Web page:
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An Anniversary at the Amazing Plastic Factory, a Jam at the Fabulous Nanbanya – a Night to Remember in Nagoya

October 6, 2014

plastic factory night club in Nagoya, Japan

plastic factory night club in Nagoya, Japan

NAGOYA, Japan – It has been 10 years now that Heinz Senn and his Plastic Factory have been drawing people together for art shows, open mics, concerts, DJ dances, pole dances and just plain drinking at the bar. And on Saturday night, the Plastic Factory celebrated that decade of presence in the Imaike neighborhood of Nagoya with an all night party, pole dancers, a wild DJ and lots of dancing.

The great thing about the Plastic Factory for me, is that it has this absolutely perfect mix of Japanese people and foreigners from the U.S., Canada, England, Australia, Germany, Switzerland – Heinz’s nationality – and just about anywhere else you can imagine. But, yes, an expat venue that attracts local Japanese people as well.

I missed the open mic by a week, unfortunately, but it was an honor to be able to make it to the 10-year anniversary. To share a little bit of the feel, I did some videos of the pole dancers….

And from the Plastic Factory, off I went down the street to the Nanbanya jam

I had to work the next day, though, so there was no way I could stay very late at the fabulous Plastic Factory party. And yet, I knew that my walk back to the hotel would pass me by the entrance to the Nanbanya bar that is only about five minutes’ walk from the Plastic Factory.

I discovered Nanbanya two years ago and was unable to make it there last year. But I’m really glad I did this year. It was Saturday night jam night, but I arrived late enough that the music was not really in full swing anymore. The crowd had died out to a night comfortable 15 or so people maximum, and a handful of musicians. People were chatting, going to the stage area to play a bit, returning to chat, returning to play… it was a much more laid back experience musically, i.e., more acoustic than the usual more rock and blues kind of full band thing.

But at one point I had my guitar, vocals, a lead player, bass player and drummer playing along with me. It was bliss. I got to do a few songs with two different guys playing lead along with me, too. I love Nanbanya, because the people are very cool, there are some great musicians, the bar itself is underground, long, low, comfy, and the stage area is well lit, a good sound system, and lots of instruments available.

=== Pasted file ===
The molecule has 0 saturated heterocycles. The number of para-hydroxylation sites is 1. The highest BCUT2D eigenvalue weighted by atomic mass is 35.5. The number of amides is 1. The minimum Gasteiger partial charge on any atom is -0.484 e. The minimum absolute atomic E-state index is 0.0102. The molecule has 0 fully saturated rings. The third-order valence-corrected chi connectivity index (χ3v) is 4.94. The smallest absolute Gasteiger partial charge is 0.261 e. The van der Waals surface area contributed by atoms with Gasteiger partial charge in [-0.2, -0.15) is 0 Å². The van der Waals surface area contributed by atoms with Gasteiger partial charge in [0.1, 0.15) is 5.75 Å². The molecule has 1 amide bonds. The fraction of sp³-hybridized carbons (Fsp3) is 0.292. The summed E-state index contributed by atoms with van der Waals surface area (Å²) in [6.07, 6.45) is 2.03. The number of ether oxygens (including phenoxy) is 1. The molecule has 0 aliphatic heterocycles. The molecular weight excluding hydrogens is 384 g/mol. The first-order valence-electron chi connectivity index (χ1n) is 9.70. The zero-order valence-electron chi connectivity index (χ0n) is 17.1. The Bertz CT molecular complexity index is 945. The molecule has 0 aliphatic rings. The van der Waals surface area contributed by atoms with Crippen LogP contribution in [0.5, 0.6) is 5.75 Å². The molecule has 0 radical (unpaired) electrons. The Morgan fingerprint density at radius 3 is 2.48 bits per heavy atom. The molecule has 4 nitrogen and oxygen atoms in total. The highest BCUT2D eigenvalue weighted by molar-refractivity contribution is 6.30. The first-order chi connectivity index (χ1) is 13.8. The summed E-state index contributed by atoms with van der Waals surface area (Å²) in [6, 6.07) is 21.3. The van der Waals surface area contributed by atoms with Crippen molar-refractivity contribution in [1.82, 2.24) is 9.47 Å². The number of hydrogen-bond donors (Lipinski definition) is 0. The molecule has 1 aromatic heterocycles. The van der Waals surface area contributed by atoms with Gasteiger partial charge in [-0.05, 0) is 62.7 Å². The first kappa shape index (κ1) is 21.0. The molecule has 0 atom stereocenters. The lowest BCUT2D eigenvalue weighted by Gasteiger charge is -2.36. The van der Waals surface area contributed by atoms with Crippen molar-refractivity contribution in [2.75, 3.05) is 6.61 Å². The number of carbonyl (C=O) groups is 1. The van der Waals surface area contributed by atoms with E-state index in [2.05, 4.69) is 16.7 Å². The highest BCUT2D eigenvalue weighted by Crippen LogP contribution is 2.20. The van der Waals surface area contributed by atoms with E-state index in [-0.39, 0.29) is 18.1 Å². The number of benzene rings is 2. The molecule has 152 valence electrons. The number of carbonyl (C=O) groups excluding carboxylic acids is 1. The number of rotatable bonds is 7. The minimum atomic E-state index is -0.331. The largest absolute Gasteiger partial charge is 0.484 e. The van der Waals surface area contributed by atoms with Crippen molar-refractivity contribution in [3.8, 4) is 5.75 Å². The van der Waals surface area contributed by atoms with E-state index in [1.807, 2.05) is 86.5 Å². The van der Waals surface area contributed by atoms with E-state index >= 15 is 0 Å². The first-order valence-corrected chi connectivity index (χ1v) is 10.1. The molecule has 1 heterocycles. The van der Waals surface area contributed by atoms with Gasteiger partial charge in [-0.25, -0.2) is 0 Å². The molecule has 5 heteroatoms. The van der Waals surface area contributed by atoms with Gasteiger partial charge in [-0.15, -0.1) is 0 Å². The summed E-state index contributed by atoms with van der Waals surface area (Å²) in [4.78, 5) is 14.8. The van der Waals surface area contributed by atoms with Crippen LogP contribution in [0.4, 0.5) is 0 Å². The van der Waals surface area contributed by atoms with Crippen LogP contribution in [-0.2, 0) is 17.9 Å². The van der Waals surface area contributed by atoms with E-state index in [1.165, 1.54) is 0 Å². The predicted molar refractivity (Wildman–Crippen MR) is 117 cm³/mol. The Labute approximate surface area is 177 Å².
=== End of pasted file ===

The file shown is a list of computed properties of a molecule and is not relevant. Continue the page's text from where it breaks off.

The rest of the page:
After leaving the party at the Plastic Factory in full raucous swing, it was great to cool down at the Nanbanya and relax and play some music before returning to the hotel and readying myself for the last, nearly tragic, day of work in Suzuka. (A French driver, Jules Bianchi, was seriously injure in a crash.)

Falling into a Jam in Nagoya – and Loving It

October 7, 2012

I played music on the first two nights in Nagoya, feeling completely satiated and happy and full of a sense of achievement. So I said to myself on my third night, last night, that I would just simply relax, go to a restaurant, take it easy, not look for a place to play and get to bed early. And then all hell broke loose….

I finished the meal and started walking the several kilometers from the center of the city in Sakae out to my hotel in Imaike. I had been eating and drinking a fair amount in recent days and I thought I could use the exercise of a nice long quick walk. It was a great pleasure. I ended up being slightly unsure of my route, though, but decided that for the sake of adventure, I would just keep walking in that direction and see where it led.

It led precisely to the intersection where I knew I had to turn left to get to my hotel. And as I turned left, I suddenly heard the sound of live music coming from a stairwell. I was about three minutes walk from my hotel, and there I saw a sign that said: Jam Session….

I quickly descended the stairs and found the warmest, coolest, ramshackle underground bar I could imagine, and it was brimming full of Japanese people listening to a bunch of Japanese musicians on a cool stage area playing the blues. I asked the woman behind the bar – who approached me – what time the jam went on to, and she indicated 2 AM.

“I’ll be right back!” I said, pointing at the guitars on the wall to indicate I was going to get my own. After all, it was only then just 10 PM.

So I went to my hotel, took out my guitar and sang a song to warm up my voice, and then I ran off again to the bar, which I later learned was called Nanbanya, and has a weekly jam on Saturday nights. Or most Saturday nights.

The first guy I talk to turns out to be the importer for all of Japan of Godin guitars, which is the company that makes my Seagull S6 – although he does not import the Seagulls, only the Godins. The night, I knew immediately, was going to be immense.

It was. I played three times, getting invited twice more after my first time up, and I met several interesting people, saw some amazing musicians – check out the absolutely nuts guitar players, the young Japanese guy with the Hendrix T-shirt, and the Peruvian with the Gibson….

Man, this was a dream night. I never knew anything like this existed in Nagoya, and I happened to stumble upon it next to my hotel after deciding to walk home and making a mistake in navigation. This is proof that everything we want in life lies just around the corner, and sometimes we will just stumble across it – so don’t give up!

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